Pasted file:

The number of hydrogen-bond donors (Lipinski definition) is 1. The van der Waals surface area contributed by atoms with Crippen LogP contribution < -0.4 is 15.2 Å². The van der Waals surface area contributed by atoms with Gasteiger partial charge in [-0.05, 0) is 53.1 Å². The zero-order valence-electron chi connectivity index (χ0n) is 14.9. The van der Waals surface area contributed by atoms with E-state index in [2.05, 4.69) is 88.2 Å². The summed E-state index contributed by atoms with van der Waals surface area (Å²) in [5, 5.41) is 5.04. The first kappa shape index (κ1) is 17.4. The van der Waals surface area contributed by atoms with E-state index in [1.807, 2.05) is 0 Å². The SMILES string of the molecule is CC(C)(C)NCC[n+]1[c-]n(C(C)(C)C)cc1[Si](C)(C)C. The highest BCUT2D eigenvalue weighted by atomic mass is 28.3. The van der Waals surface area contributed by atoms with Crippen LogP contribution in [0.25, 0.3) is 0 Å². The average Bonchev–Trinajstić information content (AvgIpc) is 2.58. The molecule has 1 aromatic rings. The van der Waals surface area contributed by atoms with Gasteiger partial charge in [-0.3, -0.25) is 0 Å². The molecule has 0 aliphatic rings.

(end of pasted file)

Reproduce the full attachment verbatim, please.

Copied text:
The number of hydrogen-bond donors (Lipinski definition) is 1. The van der Waals surface area contributed by atoms with Crippen LogP contribution < -0.4 is 15.2 Å². The van der Waals surface area contributed by atoms with Gasteiger partial charge in [-0.05, 0) is 53.1 Å². The zero-order valence-electron chi connectivity index (χ0n) is 14.9. The van der Waals surface area contributed by atoms with E-state index in [2.05, 4.69) is 88.2 Å². The summed E-state index contributed by atoms with van der Waals surface area (Å²) in [5, 5.41) is 5.04. The first kappa shape index (κ1) is 17.4. The van der Waals surface area contributed by atoms with E-state index in [1.807, 2.05) is 0 Å². The SMILES string of the molecule is CC(C)(C)NCC[n+]1[c-]n(C(C)(C)C)cc1[Si](C)(C)C. The highest BCUT2D eigenvalue weighted by atomic mass is 28.3. The van der Waals surface area contributed by atoms with Crippen LogP contribution in [0.25, 0.3) is 0 Å². The average Bonchev–Trinajstić information content (AvgIpc) is 2.58. The molecule has 1 aromatic rings. The van der Waals surface area contributed by atoms with Gasteiger partial charge in [-0.3, -0.25) is 0 Å². The molecule has 0 aliphatic rings.